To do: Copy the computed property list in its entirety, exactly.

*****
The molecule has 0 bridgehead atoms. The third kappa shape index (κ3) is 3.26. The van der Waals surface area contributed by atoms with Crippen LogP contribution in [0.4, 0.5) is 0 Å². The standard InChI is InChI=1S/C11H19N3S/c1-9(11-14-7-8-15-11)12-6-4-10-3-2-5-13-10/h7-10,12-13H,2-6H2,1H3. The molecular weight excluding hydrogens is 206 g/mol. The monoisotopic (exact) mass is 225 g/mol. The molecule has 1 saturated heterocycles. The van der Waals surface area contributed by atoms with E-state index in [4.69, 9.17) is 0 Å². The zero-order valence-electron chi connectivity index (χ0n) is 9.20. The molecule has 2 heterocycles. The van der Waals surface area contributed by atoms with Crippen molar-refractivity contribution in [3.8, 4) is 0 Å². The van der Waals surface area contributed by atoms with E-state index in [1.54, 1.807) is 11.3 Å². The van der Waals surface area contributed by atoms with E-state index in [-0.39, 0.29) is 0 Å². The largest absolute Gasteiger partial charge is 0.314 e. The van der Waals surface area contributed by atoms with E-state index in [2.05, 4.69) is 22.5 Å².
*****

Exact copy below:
The molecule has 0 bridgehead atoms. The third kappa shape index (κ3) is 3.26. The van der Waals surface area contributed by atoms with Crippen LogP contribution in [0.4, 0.5) is 0 Å². The standard InChI is InChI=1S/C11H19N3S/c1-9(11-14-7-8-15-11)12-6-4-10-3-2-5-13-10/h7-10,12-13H,2-6H2,1H3. The molecular weight excluding hydrogens is 206 g/mol. The monoisotopic (exact) mass is 225 g/mol. The molecule has 1 saturated heterocycles. The van der Waals surface area contributed by atoms with E-state index in [4.69, 9.17) is 0 Å². The zero-order valence-electron chi connectivity index (χ0n) is 9.20. The molecule has 2 heterocycles. The van der Waals surface area contributed by atoms with Crippen molar-refractivity contribution in [3.8, 4) is 0 Å². The van der Waals surface area contributed by atoms with E-state index in [1.54, 1.807) is 11.3 Å². The van der Waals surface area contributed by atoms with E-state index in [-0.39, 0.29) is 0 Å². The largest absolute Gasteiger partial charge is 0.314 e. The van der Waals surface area contributed by atoms with E-state index in [2.05, 4.69) is 22.5 Å².